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Protecting Bioko’s Biodiversity, Part 2

By Stefanie Kroll, PhD

May 01, 2019

We have travelled from the capital of Equatorial Guinea, Malabo, to the small town of Moka (population around 200). This unassuming place has been the real home base for the Bioko Biodiversity Protection Program for over 20 years.

The Moka Wildlife Center sits at the base of steep hills that form the crater containing Lago Biao. When it’s humid, the surrounding ridges and all their dense vegetation are covered in clouds as they move through. It is a relatively modest place, with a house for students and researchers, an education building with classroom, lab space and wildlife exhibit.

Our water supply is from rain collectors on the roof, and hot showers are made with pots of water heated over the fire. I get a top bunk with a mosquito net and channel the endemic chameleon in the center’s terrarium each time I carefully climb into bed!

Drexel researchers and study abroad professors Patrick McLaughlin, PhD, and Dana Venditti have been doing their work here for the past two months, but both have been engaged with the program for over six years. McLaughlin studies frogs, genetics and conservation, although he is also working in conservation of pandas in China.

bioko 1Closer look at the dense vegetation surrounding walking paths of Bioko.

This year has been especially dry in the dry season—the streams I had hoped to find new species in are not flowing, and I felt lucky to find one small puddle with some whirligig beetles, water striders and small squaregill mayflies. These taxa tend to reside in still water, and they tolerate low oxygen levels, so I can’t be sure about the water quality from just this isolated pool.

McLaughlin is concerned that he has found very few frogs this year. Since he began surveying the amphibian communities, he has never seen so few. This year he has only seen three specimens.

When I sampled remote jungle streams in the southern beaches of Moaba, I was shocked to find only one species of crayfish and virtually no aquatic insects. Most streams have millions of insects, so they can be found under each rock and along the banks. But this stream, with no nearby populations or stressors, is an enigma.

Could the work of Christine Sealing, Amanda Lough, PhD, and Loyc Vanderclausen, PhD, vulcanologists in Drexel’s Biodiversity, Earth and Environmental Science Department, help me find clues as the what’s happening with the water quality? McLaughlin and I worry that missing frogs and missing bugs may also be related, which we hope to explore in a future trip.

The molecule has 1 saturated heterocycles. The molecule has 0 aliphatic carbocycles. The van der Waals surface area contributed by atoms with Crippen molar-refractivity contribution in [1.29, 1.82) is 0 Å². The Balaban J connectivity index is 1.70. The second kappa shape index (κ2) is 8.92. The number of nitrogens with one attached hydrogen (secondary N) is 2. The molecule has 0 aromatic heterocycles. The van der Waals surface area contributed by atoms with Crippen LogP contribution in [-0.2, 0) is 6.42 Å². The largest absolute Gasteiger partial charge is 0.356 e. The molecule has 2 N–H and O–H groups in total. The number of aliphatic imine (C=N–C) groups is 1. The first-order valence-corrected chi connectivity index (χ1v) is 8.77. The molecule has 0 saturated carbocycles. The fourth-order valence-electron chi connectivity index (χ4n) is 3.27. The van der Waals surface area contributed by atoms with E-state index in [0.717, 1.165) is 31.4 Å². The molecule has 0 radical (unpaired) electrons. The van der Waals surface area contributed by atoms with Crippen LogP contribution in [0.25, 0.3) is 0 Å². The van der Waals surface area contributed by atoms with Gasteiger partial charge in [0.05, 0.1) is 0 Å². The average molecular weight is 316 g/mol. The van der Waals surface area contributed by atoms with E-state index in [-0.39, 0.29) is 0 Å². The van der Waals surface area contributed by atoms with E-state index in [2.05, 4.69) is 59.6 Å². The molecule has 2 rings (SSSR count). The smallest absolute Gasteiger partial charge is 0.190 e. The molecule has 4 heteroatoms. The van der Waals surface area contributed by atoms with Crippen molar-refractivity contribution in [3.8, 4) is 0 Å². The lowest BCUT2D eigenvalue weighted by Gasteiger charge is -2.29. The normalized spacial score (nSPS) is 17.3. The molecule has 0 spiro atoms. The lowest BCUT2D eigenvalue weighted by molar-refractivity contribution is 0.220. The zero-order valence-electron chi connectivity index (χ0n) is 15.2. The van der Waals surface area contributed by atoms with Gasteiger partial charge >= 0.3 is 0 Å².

A survey of amphibian communities is showing a decreasing number of frogs such as this one.

During my visit, I was able to connect with Jose Manuel Esara, Faustino Anda Esono, and Jose Manuel Borilo at the National University of Equatorial Guinea. These professors are working hard to take stock of all the questions that can be asked and answered about Bioko’s natural environments. I asked about the recent dry period, and they noted that although Bioko gets 10 meters (394 inches) of rain a year, compared to Philadelphia, which gets 1,053 millimeters (41 inches) on average, there are still long periods where communities have no water each year.

We brainstormed about the ways Drexel researchers could collaborate with the University of Equatorial Guinea to help resolve some water quantity issues, not to mention poor water quality, with so many waterborne diseases. Drexel’s work here has always been based in collaborating to collect information for important natural resource issues.

Mary Katherine Gonder, PhD, is continuing the primate and sea turtle surveys that Gail Hearn, PhD, started around 20 years ago. She connects work in Bioko to surveys in nearby Cameroon and promotes related social initiatives in the community for employment and conservation.

Venditti, Gonder’s PhD student, collaborates with the forest service and university on bushmeat markets, which are the biggest threat to the island’s unique mammals.

The Leatherback turtle is one of the few specimens that are a part of the surveys in Bioko.

As we explore ways to get more involved with this diverse and delicate tropical island ecosystem, the Drexel Study Abroad students are developing public service announcements to continue to urge the citizens of EG to preserve and protect their natural resources under a grant Gonder received from U.S. Fish and Wildlife Service.

Their final projects for McLaughlin’s Research Methods class and Venditti’s Natural Resource Economics class are also in progress, and they are huddled in groups around the research center working through the end of semester until the town’s ladies who cook for them, known as the “Mamas” announce that dinner is ready.

I’ll leave Moka in a few days to go back to Malabo for my departure, full of ideas for how we can keep supporting this amazing program and develop research on water quality and quantity. That means I’ll have to say goodbye to nighttime serenade of the hyrax outside my bedroom window, the stoic assessment of the visiting chameleon, and the distant sounds of colobus monkeys. Well, maybe not goodbye—maybe just hasta luego.

Read part one in this series here.

Text by Stefanie Kroll, PhD, Assistant Research Professor in the Department of Biodiversity, Earth and Environmental Science of Drexel University and Watershed Ecology Section Leader at the Academy of Natural Sciences.

Images courtesy of the Bioko Biodiversity Protection Program